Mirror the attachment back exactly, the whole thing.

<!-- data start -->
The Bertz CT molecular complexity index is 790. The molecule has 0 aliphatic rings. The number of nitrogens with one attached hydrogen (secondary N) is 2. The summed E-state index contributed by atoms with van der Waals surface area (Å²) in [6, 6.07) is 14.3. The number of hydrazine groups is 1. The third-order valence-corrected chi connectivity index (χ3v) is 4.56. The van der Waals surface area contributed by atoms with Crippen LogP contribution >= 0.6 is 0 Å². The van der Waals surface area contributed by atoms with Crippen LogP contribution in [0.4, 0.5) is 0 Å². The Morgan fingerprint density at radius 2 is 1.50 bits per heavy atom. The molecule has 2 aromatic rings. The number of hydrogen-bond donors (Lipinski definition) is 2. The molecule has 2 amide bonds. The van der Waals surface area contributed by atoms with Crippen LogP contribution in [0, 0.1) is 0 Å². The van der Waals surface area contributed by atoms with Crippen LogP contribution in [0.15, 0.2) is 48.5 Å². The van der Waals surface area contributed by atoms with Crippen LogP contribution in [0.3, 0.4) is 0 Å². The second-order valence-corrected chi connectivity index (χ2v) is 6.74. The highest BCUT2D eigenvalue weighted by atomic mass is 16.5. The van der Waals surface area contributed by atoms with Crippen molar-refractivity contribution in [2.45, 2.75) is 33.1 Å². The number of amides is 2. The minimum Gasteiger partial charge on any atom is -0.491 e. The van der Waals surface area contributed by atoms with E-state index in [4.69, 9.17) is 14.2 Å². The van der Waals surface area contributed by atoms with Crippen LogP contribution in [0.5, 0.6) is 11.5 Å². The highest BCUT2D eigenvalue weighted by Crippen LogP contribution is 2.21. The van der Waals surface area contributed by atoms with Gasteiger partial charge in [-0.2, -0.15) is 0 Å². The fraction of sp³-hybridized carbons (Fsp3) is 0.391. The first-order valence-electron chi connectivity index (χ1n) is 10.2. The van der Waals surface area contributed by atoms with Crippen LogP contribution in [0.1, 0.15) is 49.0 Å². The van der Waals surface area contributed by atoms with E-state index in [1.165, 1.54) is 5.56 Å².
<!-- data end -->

The Bertz CT molecular complexity index is 790. The molecule has 0 aliphatic rings. The number of nitrogens with one attached hydrogen (secondary N) is 2. The summed E-state index contributed by atoms with van der Waals surface area (Å²) in [6, 6.07) is 14.3. The number of hydrazine groups is 1. The third-order valence-corrected chi connectivity index (χ3v) is 4.56. The van der Waals surface area contributed by atoms with Crippen LogP contribution >= 0.6 is 0 Å². The van der Waals surface area contributed by atoms with Crippen LogP contribution in [0.4, 0.5) is 0 Å². The Morgan fingerprint density at radius 2 is 1.50 bits per heavy atom. The molecule has 2 aromatic rings. The number of hydrogen-bond donors (Lipinski definition) is 2. The molecule has 2 amide bonds. The van der Waals surface area contributed by atoms with Crippen LogP contribution in [0, 0.1) is 0 Å². The van der Waals surface area contributed by atoms with Crippen LogP contribution in [0.15, 0.2) is 48.5 Å². The van der Waals surface area contributed by atoms with Crippen LogP contribution in [0.3, 0.4) is 0 Å². The second-order valence-corrected chi connectivity index (χ2v) is 6.74. The highest BCUT2D eigenvalue weighted by atomic mass is 16.5. The van der Waals surface area contributed by atoms with Crippen molar-refractivity contribution in [2.45, 2.75) is 33.1 Å². The number of amides is 2. The minimum Gasteiger partial charge on any atom is -0.491 e. The van der Waals surface area contributed by atoms with E-state index in [4.69, 9.17) is 14.2 Å². The van der Waals surface area contributed by atoms with Crippen LogP contribution in [0.5, 0.6) is 11.5 Å². The highest BCUT2D eigenvalue weighted by Crippen LogP contribution is 2.21. The van der Waals surface area contributed by atoms with Gasteiger partial charge in [-0.2, -0.15) is 0 Å². The fraction of sp³-hybridized carbons (Fsp3) is 0.391. The first-order valence-electron chi connectivity index (χ1n) is 10.2. The van der Waals surface area contributed by atoms with Crippen LogP contribution in [0.1, 0.15) is 49.0 Å². The van der Waals surface area contributed by atoms with E-state index in [1.165, 1.54) is 5.56 Å².